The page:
# How is weather formation prevented in the stratosphere?

Water diffuses from an area of high concentration to an area of low concentration.

By that principle, I would expect water from the troposphere to diffuse into the stratosphere, where water content is significantly lower than in the former. However, this is not what happens; a reason given in my textbook is as follows:

Increasing temperatures stop clouds and weather systems from reaching this height: it acts like the lid on top of a boiling pan above the active weather systems in the troposphere. $$^{1}$$

How is it that rising temperatures play a role here? Plus, the hottest region of the stratosphere (its top) isn't much hotter/colder compared to the troposphere, so a temperature gradient wouldn't be responsible, would it?

Essentially, what role does temperature play with weather "regulation" and how does it prevent weather formation & water entering the stratosphere through diffusion?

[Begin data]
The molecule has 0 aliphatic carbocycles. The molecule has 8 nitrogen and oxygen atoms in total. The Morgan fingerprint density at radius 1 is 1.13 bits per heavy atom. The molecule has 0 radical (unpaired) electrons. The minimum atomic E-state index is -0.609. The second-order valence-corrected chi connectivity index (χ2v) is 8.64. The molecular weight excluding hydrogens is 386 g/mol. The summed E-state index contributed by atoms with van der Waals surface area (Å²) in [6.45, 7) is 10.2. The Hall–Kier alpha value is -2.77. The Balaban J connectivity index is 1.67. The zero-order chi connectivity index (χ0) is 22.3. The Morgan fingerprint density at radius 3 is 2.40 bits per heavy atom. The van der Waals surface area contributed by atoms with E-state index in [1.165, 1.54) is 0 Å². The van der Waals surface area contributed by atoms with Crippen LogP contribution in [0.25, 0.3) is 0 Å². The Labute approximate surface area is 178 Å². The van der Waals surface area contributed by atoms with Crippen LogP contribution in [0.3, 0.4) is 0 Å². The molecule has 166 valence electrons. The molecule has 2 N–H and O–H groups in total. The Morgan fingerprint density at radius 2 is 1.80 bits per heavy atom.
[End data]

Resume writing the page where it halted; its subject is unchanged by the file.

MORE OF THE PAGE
1. Pallister, John. IGCSE Environmental Management. Second ed., Oxford University Press, 2017.

• Check on 'convective stability of the atmosphere', that's the answer you are looking for.. Aug 29 at 9:26
• What is your source from the first statement? Aug 29 at 18:56
• @JeopardyTempest britannica.com/science/diffusion Aug 30 at 2:53
• "Because the temperature of the lower atmosphere (the troposphere) decreases rapidly with increasing altitude to about 15 km (about 9 miles), the upper levels of the troposphere contain little water vapour; most of the vapour is found within a few kilometres of Earth’s surface. The average relative humidity of tropospheric air is about 50 percent. Above 15 km, water vapour is essentially frozen out of the atmosphere, amounting to less than 0.1 percent of its concentration at Earth’s surface." britannica.com/science/hydrosphere/…
– f.thorpe
Aug 30 at 4:31